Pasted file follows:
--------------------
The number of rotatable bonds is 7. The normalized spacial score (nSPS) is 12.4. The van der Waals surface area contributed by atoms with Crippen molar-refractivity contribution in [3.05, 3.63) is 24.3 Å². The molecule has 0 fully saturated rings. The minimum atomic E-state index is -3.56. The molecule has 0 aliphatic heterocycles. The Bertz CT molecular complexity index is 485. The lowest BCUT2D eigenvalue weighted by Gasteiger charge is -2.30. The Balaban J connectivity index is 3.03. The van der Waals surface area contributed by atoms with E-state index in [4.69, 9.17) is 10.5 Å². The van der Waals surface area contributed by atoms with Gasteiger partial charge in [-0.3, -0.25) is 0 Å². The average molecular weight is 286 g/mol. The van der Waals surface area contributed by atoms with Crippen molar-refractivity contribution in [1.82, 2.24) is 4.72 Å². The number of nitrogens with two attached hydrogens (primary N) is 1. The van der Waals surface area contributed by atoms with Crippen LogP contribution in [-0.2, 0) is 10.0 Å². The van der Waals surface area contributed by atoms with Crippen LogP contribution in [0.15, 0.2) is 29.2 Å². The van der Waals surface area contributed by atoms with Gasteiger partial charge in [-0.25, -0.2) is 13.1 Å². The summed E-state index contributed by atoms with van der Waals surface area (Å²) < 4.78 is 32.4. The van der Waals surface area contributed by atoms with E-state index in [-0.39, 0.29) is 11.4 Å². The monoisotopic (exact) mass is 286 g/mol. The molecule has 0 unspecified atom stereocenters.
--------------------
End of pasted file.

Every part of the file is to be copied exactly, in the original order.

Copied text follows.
The number of rotatable bonds is 7. The normalized spacial score (nSPS) is 12.4. The van der Waals surface area contributed by atoms with Crippen molar-refractivity contribution in [3.05, 3.63) is 24.3 Å². The molecule has 0 fully saturated rings. The minimum atomic E-state index is -3.56. The molecule has 0 aliphatic heterocycles. The Bertz CT molecular complexity index is 485. The lowest BCUT2D eigenvalue weighted by Gasteiger charge is -2.30. The Balaban J connectivity index is 3.03. The van der Waals surface area contributed by atoms with E-state index in [4.69, 9.17) is 10.5 Å². The van der Waals surface area contributed by atoms with Gasteiger partial charge in [-0.3, -0.25) is 0 Å². The average molecular weight is 286 g/mol. The van der Waals surface area contributed by atoms with Crippen molar-refractivity contribution in [1.82, 2.24) is 4.72 Å². The number of nitrogens with two attached hydrogens (primary N) is 1. The van der Waals surface area contributed by atoms with Crippen LogP contribution in [-0.2, 0) is 10.0 Å². The van der Waals surface area contributed by atoms with Crippen LogP contribution in [0.15, 0.2) is 29.2 Å². The van der Waals surface area contributed by atoms with Gasteiger partial charge in [-0.25, -0.2) is 13.1 Å². The summed E-state index contributed by atoms with van der Waals surface area (Å²) < 4.78 is 32.4. The van der Waals surface area contributed by atoms with E-state index in [-0.39, 0.29) is 11.4 Å². The monoisotopic (exact) mass is 286 g/mol. The molecule has 0 unspecified atom stereocenters.